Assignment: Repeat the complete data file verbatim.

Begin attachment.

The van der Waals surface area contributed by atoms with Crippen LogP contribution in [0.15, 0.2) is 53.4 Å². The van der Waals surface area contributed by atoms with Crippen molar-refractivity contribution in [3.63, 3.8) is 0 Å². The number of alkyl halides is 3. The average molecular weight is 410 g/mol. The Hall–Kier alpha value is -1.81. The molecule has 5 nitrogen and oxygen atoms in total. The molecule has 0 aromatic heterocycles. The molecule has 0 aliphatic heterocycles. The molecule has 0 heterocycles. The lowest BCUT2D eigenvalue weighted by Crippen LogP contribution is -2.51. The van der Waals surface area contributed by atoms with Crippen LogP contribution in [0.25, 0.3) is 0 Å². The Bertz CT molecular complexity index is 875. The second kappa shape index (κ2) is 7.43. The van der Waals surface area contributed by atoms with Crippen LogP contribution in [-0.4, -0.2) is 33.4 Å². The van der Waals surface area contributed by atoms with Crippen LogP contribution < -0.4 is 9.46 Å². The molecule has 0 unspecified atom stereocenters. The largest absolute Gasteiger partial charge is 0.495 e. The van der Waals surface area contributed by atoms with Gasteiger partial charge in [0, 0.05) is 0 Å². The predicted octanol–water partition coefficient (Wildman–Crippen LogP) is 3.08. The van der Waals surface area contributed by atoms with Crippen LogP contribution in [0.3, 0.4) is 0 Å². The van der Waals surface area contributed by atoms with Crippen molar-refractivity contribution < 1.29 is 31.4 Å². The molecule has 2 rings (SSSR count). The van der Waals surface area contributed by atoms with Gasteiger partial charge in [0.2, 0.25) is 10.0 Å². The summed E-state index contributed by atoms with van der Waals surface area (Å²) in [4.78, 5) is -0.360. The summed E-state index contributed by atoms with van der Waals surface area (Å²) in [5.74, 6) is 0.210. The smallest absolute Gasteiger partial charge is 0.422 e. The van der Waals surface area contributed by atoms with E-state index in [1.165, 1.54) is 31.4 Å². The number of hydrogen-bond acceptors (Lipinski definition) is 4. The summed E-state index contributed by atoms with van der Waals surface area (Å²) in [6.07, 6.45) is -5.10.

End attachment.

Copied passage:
The van der Waals surface area contributed by atoms with Crippen LogP contribution in [0.15, 0.2) is 53.4 Å². The van der Waals surface area contributed by atoms with Crippen molar-refractivity contribution in [3.63, 3.8) is 0 Å². The number of alkyl halides is 3. The average molecular weight is 410 g/mol. The Hall–Kier alpha value is -1.81. The molecule has 5 nitrogen and oxygen atoms in total. The molecule has 0 aromatic heterocycles. The molecule has 0 aliphatic heterocycles. The molecule has 0 heterocycles. The lowest BCUT2D eigenvalue weighted by Crippen LogP contribution is -2.51. The van der Waals surface area contributed by atoms with Crippen LogP contribution in [0.25, 0.3) is 0 Å². The Bertz CT molecular complexity index is 875. The second kappa shape index (κ2) is 7.43. The van der Waals surface area contributed by atoms with Crippen LogP contribution in [-0.4, -0.2) is 33.4 Å². The van der Waals surface area contributed by atoms with Crippen LogP contribution < -0.4 is 9.46 Å². The molecule has 0 unspecified atom stereocenters. The largest absolute Gasteiger partial charge is 0.495 e. The van der Waals surface area contributed by atoms with Gasteiger partial charge in [0, 0.05) is 0 Å². The predicted octanol–water partition coefficient (Wildman–Crippen LogP) is 3.08. The van der Waals surface area contributed by atoms with Crippen LogP contribution in [0.3, 0.4) is 0 Å². The van der Waals surface area contributed by atoms with Crippen molar-refractivity contribution < 1.29 is 31.4 Å². The molecule has 2 rings (SSSR count). The van der Waals surface area contributed by atoms with Gasteiger partial charge in [0.2, 0.25) is 10.0 Å². The summed E-state index contributed by atoms with van der Waals surface area (Å²) in [4.78, 5) is -0.360. The summed E-state index contributed by atoms with van der Waals surface area (Å²) in [5.74, 6) is 0.210. The smallest absolute Gasteiger partial charge is 0.422 e. The van der Waals surface area contributed by atoms with E-state index in [1.165, 1.54) is 31.4 Å². The number of hydrogen-bond acceptors (Lipinski definition) is 4. The summed E-state index contributed by atoms with van der Waals surface area (Å²) in [6.07, 6.45) is -5.10.